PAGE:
COLLEGE STATION, Texas — As America’s foreign rivals ramp up attempts to steal U.S. defense and national security technology, The Texas A&M University System has received the 2017 Defense Security Service Award for Excellence in Counterintelligence.

U.S. Sen. John Cornyn of Texas and Daniel E. Payne, Director of the Defense Security Service, presented the award to Texas A&M System Chancellor John Sharp at a campus ceremony Wednesday.

“Texas A&M System’s work in the intelligence field is public service at its finest,” said Sen. Cornyn, a member of the Senate Intelligence Committee. “By helping the government detect, deter and disrupt the theft of sensitive information by foreign entities, the Texas A&M System’s investments in cybersecurity programs and secure computing help make sure America’s national security stays on the cutting edge.”

Director Payne said the U.S. is now facing the most significant foreign intelligence threat it has ever encountered.

“The technology being stolen from us is being used to threaten our national security, our economic interests and our military,” Director Payne said. “The Texas A&M System takes the protection of these technologies seriously.”

The Texas A&M University System is one of two facilities – out of 13,000 corporate and academic entities – to receive the prestigious award, and it is the only academic organization to earn the award this time.

DSS counterintelligence agents work with corporate and academic entities to thwart attempts by foreign intelligence groups to steal or compromise sensitive data, information and assets. According to the agency’s most recent trend analysis, reports of suspicious activity increased 18 percent in fiscal 2016, and the threats to America’s technological advantage are only expected to increase in the future.

DSS began giving the annual award in 2010 to recognize cleared contractors that best demonstrate the ability to stop foreign theft of U.S. defense and national security technology. It is the highest honor given by the U.S. government in this category and recognizes the Texas A&M System’s extraordinary results in enhancing national security.

Winners of the award, including The Texas A&M University System, have proven to have a continuous and ongoing counterintelligence program that has been integrated throughout the entity and contributes the most to protecting vital national security information.

“We at The Texas A&M University System take our responsibilities seriously, especially when it comes to counterintelligence,” Chancellor Sharp said. “For government agencies or corporations looking to protect their research and information, this national award is just another reason to do business with the Texas A&M System.”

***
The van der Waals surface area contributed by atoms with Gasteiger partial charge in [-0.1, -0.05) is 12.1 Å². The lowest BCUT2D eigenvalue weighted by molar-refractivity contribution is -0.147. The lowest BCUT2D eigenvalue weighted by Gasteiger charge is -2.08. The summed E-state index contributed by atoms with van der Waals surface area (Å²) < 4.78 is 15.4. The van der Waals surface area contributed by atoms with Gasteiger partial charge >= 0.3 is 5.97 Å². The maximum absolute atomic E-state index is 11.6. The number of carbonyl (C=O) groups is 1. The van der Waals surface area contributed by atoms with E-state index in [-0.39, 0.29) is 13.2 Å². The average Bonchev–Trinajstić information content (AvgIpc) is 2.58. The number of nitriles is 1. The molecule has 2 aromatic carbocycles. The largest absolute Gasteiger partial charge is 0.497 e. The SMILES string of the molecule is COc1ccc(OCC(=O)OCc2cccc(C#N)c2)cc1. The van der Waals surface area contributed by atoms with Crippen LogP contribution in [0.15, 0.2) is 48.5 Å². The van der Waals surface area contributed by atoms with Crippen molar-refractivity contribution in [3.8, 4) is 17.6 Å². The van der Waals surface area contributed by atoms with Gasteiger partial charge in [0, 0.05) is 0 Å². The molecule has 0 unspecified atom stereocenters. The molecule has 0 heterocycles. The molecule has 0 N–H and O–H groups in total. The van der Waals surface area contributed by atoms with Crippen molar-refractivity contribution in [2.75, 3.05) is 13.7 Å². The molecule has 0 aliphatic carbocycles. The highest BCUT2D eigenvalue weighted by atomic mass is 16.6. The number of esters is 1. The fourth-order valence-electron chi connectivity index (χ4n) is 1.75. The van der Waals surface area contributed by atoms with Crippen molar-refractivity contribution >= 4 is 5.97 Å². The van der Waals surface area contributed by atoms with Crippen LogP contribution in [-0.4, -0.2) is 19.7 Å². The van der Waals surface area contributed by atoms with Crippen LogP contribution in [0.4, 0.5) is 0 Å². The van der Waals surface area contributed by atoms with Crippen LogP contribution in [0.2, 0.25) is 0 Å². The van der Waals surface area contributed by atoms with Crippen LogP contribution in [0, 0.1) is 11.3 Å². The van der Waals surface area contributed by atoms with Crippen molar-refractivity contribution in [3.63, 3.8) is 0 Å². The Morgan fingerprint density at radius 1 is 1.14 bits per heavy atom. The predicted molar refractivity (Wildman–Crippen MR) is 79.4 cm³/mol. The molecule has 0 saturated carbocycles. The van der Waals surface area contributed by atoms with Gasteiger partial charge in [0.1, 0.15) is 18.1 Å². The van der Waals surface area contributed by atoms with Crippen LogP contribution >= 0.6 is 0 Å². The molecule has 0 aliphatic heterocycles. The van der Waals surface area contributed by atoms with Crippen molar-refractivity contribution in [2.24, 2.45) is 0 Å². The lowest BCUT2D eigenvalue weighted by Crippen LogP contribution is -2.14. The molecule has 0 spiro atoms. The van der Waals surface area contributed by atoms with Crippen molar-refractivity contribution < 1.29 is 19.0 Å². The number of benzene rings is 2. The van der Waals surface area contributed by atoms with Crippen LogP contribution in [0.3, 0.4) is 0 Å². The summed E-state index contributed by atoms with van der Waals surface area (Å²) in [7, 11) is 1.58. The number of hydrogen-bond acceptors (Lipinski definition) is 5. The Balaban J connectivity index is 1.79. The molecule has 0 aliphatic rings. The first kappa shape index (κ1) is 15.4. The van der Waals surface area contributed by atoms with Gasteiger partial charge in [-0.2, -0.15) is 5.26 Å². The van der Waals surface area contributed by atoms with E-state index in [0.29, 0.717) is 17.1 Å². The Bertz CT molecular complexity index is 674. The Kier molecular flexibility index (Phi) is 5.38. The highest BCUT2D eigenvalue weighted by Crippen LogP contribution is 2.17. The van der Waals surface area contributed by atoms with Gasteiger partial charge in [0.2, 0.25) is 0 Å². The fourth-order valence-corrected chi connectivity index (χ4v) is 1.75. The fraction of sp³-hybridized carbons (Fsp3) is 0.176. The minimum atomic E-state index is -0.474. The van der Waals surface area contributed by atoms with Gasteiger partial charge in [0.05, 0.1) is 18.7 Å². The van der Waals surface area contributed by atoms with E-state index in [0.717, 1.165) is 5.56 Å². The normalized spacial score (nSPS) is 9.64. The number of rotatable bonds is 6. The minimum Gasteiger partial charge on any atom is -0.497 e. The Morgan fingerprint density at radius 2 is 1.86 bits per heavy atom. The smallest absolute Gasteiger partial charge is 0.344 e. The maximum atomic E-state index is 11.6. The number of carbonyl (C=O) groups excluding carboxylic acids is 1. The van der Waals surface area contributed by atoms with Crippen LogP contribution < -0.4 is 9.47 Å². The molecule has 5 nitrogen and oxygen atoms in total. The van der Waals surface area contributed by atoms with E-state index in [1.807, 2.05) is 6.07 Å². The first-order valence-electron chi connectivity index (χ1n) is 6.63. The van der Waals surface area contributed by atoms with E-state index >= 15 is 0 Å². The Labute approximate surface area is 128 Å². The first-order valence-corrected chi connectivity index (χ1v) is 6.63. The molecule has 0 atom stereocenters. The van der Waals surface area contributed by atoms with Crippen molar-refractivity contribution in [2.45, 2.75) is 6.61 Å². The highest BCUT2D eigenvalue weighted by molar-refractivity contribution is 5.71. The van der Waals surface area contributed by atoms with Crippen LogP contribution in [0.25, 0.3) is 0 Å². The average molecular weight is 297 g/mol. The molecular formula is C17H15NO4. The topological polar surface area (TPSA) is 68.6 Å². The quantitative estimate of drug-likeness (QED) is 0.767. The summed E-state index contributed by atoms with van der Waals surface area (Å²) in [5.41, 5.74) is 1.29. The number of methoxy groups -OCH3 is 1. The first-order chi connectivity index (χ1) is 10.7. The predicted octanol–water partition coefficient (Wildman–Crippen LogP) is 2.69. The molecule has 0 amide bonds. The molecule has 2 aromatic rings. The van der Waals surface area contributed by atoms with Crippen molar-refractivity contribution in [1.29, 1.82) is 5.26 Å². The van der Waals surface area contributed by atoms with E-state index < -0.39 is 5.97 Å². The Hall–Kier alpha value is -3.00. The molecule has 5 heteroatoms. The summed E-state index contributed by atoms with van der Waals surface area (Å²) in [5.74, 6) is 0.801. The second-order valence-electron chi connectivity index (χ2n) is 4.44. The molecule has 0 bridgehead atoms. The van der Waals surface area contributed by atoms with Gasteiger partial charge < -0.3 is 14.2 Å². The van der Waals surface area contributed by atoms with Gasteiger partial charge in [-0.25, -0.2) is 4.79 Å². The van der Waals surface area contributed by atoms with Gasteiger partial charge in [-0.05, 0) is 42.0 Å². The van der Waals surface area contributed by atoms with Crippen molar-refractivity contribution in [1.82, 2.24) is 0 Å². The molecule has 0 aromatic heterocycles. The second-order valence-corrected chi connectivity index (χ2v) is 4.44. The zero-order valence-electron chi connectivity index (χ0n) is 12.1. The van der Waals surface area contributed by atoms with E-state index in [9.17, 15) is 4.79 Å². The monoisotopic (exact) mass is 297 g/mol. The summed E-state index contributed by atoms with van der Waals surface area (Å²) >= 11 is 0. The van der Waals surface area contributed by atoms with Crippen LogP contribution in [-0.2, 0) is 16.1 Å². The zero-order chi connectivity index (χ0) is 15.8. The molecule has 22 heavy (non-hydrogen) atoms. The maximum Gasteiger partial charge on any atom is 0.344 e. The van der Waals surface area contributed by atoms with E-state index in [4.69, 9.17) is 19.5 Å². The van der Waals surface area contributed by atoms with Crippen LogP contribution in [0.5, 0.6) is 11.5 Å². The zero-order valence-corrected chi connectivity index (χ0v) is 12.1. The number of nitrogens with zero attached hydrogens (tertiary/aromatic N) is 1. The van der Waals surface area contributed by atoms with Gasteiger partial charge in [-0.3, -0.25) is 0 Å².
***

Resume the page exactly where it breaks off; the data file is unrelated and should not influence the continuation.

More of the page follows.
Threats to Department of Defense contractors, including universities, can come in many forms.

Foreign agents can pose as students, faculty, or potential business or research partners who often attend conferences, conventions and trade shows. Their tactics can involve approaching targets to create personal and business relationships in order to gain access to sensitive or classified information. Offers of all-expense paid trips and lucrative employment are becoming increasingly common, according to the DSS report.

Research universities are favored targets.

“Academic solicitation is one of the fastest growing methods of operation used by our adversaries to gain access to our research and technology,” said Dr. Kevin R. Gamache, who leads Texas A&M System’s counterintelligence operations.

The threat is not just within the U.S.

American contractors, including faculty, must be careful when traveling overseas because they may become targets for surveillance and theft.

Additionally, foreign entities will continue to attack computer networks with phishing attacks and attempted network intrusions.

The most coveted technologies sought by the country’s rivals are aeronautic systems; command, control, communication and computers; electronics; radars; and armament. The DSS predicts that foreign actors will increasingly target artificial intelligence with the growth of autonomous systems and weapons.

East Asia and the Pacific region as well the Near East lead as sources of suspicious activity against defense contractors, followed by South and Central Asia.

Dr. Gamache and his team remain on the front lines to protect the Texas A&M System as it conducts approximately $330 million in sensitive research for a variety of U.S. government sponsors.

About The Texas A&M University System
The Texas A&M University System is one of the largest systems of higher education in the nation, with a budget of $4.55 billion. Through a statewide network of 11 universities and seven state agencies, the Texas A&M System educates more than 152,000 students and makes more than 22 million additional educational contacts through service and outreach programs each year. System-wide, research and development expenditures exceeded $972 million in FY 2016 and helped drive the state’s economy.

 

Contact: Laylan Copelin
Vice Chancellor of Marketing and Communications
(979) 458-6425
(512) 289-2782 cell
lcopelin@tamus.edu